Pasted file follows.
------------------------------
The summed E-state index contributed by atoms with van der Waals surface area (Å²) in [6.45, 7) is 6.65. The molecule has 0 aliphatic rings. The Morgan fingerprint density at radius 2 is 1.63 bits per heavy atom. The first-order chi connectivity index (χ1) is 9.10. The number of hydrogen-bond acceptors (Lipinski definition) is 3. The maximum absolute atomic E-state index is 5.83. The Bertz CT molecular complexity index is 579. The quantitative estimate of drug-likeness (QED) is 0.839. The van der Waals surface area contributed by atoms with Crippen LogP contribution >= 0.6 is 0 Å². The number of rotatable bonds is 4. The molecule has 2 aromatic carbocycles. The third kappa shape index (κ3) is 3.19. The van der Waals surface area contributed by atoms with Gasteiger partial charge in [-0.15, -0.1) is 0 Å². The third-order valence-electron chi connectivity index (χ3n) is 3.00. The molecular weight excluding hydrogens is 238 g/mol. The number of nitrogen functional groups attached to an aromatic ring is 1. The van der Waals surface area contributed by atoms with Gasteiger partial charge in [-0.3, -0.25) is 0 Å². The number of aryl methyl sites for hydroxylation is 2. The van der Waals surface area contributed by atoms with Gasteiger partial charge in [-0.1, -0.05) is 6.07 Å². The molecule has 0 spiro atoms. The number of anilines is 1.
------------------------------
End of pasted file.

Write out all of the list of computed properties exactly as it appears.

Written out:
The summed E-state index contributed by atoms with van der Waals surface area (Å²) in [6.45, 7) is 6.65. The molecule has 0 aliphatic rings. The Morgan fingerprint density at radius 2 is 1.63 bits per heavy atom. The first-order chi connectivity index (χ1) is 9.10. The number of hydrogen-bond acceptors (Lipinski definition) is 3. The maximum absolute atomic E-state index is 5.83. The Bertz CT molecular complexity index is 579. The quantitative estimate of drug-likeness (QED) is 0.839. The van der Waals surface area contributed by atoms with Crippen LogP contribution >= 0.6 is 0 Å². The number of rotatable bonds is 4. The molecule has 2 aromatic carbocycles. The third kappa shape index (κ3) is 3.19. The van der Waals surface area contributed by atoms with Gasteiger partial charge in [-0.15, -0.1) is 0 Å². The third-order valence-electron chi connectivity index (χ3n) is 3.00. The molecular weight excluding hydrogens is 238 g/mol. The number of nitrogen functional groups attached to an aromatic ring is 1. The van der Waals surface area contributed by atoms with Gasteiger partial charge in [-0.3, -0.25) is 0 Å². The number of aryl methyl sites for hydroxylation is 2. The van der Waals surface area contributed by atoms with Gasteiger partial charge in [-0.1, -0.05) is 6.07 Å². The molecule has 0 spiro atoms. The number of anilines is 1.